Meanwhile, it can be found from the experimental results that the resonant current iL2 is about 10A. A larger iL2 results in design difficulty for the inductors, a larger circulation current and increased power losses. It is significant for parameter design to cut down the resonant current.
The curve of the efficiency to the load and input is illustrated in Fig. 10. The power loss mainly comes from the MOSFETs, the resonant components and the rectifier. In view of the large resonant current, the conducting losses of the MOSFETs are high. It can be found in Fig. 10 that the maximum efficiency is close to 94% at a 2Ω load; while the minimum efficiency is close to 89% at a 6Ω load. As Ro increases, the control angle α decreases to make the output stable. Therefore, the increasing conducting angle of the MOSFETs results in the increasing conducting loss and a lowering of the efficiency. It can also be found that the converter efficiency sourced by 48sin(ω1t)V is lower than that sourced by 40sin(ω1t)V. The resonant current increases along with the increasing of vs, and the conducting angle of the MOSFETs increases as well. Hence, the conducting loss becomes large and the conversion efficiency become low along with the ascending input voltage.
Fig. 10.The curve of efficiency to load and input.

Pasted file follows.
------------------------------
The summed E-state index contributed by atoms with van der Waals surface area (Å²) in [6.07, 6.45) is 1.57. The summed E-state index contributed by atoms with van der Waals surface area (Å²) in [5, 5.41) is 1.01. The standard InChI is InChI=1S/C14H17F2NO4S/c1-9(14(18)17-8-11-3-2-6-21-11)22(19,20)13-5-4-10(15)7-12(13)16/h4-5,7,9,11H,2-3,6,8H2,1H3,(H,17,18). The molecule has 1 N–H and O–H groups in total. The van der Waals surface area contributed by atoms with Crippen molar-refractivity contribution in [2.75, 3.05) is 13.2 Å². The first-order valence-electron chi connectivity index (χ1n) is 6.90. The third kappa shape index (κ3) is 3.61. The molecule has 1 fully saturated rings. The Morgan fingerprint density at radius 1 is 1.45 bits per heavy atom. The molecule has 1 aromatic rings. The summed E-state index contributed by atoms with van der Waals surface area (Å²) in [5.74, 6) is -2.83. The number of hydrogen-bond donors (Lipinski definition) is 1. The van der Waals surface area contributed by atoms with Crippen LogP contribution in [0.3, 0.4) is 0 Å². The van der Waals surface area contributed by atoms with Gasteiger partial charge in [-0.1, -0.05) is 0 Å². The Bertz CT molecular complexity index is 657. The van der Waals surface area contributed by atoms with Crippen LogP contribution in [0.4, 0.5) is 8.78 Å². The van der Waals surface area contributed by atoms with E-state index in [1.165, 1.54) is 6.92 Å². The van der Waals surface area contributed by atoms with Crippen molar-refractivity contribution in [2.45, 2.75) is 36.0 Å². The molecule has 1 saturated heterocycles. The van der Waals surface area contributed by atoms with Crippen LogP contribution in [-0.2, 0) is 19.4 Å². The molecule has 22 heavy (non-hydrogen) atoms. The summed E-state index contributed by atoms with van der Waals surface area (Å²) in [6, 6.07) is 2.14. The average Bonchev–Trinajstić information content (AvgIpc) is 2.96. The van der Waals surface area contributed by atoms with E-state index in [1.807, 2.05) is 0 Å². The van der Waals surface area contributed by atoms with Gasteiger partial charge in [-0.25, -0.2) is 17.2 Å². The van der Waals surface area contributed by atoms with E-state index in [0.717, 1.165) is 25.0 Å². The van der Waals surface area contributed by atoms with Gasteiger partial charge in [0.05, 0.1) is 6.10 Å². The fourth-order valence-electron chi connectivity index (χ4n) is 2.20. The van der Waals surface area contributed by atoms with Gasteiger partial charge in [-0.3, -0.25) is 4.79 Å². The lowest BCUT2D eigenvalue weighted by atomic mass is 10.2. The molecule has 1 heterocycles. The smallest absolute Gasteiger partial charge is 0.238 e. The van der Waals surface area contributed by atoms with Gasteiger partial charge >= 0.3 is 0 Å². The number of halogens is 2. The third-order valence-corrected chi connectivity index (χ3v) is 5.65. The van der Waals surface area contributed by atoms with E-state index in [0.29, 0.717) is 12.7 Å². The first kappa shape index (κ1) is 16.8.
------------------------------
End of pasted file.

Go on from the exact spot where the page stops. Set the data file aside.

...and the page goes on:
Traditionally, the output voltage of an LCL-T resonant rectifier is regulated by its front-end converter. The resonant tank is designed for optimal parameters with a maximum efficiency . However, the output is uncontrollable for a conventional resonant rectifier since it is incapable of being regulated against input variations. The proposed LCL-T resonant converter provides an effective output control using bidirectional switches. In addition, a wide scope of output regulation can be accomplished by a simple control strategy. In addition, a low distortion and a close-to-unity power factor are achieved for input side.
In order to improve the load performance of HFAC PDS, a controllable HFAC/DC converter is proposed with the modified LCL-T resonant tank. Meanwhile, an easier control method is presented for the proposed converter. The output voltage can be effectively regulated by bidirectional switches. The circuit description, operating principles, and steady-state analysis are examined in depth. A low THD and a near-to-unity power factor are both achieved. A controlled output can be achieved over a wide scope of the charging angle α. A simulation schematic and an experimental prototype are implemented with a rated output power of 20W, a rated frequency of 25 kHz, and a rated input peak voltage of 48V. The experimental results are in good agreement with the theoretical analysis and the simulation results. Consequently, the proposed resonant topology and control method are an effective solution for HFAC/DC conversion.